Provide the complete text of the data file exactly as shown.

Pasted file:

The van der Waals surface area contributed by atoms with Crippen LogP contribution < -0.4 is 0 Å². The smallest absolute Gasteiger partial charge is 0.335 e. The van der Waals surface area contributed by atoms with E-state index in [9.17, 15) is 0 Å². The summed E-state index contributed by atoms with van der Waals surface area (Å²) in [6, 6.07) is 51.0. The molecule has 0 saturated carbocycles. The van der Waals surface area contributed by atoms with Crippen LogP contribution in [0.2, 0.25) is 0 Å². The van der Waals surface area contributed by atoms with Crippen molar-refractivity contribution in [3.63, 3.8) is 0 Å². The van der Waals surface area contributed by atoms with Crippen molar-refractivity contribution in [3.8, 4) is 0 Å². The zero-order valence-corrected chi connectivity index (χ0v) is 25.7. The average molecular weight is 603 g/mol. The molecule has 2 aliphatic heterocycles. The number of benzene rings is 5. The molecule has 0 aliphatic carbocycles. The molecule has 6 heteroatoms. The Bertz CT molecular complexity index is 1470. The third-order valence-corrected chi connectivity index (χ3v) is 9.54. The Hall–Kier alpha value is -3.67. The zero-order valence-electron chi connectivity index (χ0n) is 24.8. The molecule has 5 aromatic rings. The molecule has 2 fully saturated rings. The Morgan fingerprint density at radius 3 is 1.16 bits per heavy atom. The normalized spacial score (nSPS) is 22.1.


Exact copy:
The van der Waals surface area contributed by atoms with Crippen LogP contribution < -0.4 is 0 Å². The smallest absolute Gasteiger partial charge is 0.335 e. The van der Waals surface area contributed by atoms with E-state index in [9.17, 15) is 0 Å². The summed E-state index contributed by atoms with van der Waals surface area (Å²) in [6, 6.07) is 51.0. The molecule has 0 saturated carbocycles. The van der Waals surface area contributed by atoms with Crippen LogP contribution in [0.2, 0.25) is 0 Å². The van der Waals surface area contributed by atoms with Crippen molar-refractivity contribution in [3.63, 3.8) is 0 Å². The van der Waals surface area contributed by atoms with Crippen molar-refractivity contribution in [3.8, 4) is 0 Å². The zero-order valence-corrected chi connectivity index (χ0v) is 25.7. The average molecular weight is 603 g/mol. The molecule has 2 aliphatic heterocycles. The number of benzene rings is 5. The molecule has 0 aliphatic carbocycles. The molecule has 6 heteroatoms. The Bertz CT molecular complexity index is 1470. The third-order valence-corrected chi connectivity index (χ3v) is 9.54. The Hall–Kier alpha value is -3.67. The zero-order valence-electron chi connectivity index (χ0n) is 24.8. The molecule has 5 aromatic rings. The molecule has 2 fully saturated rings. The Morgan fingerprint density at radius 3 is 1.16 bits per heavy atom. The normalized spacial score (nSPS) is 22.1.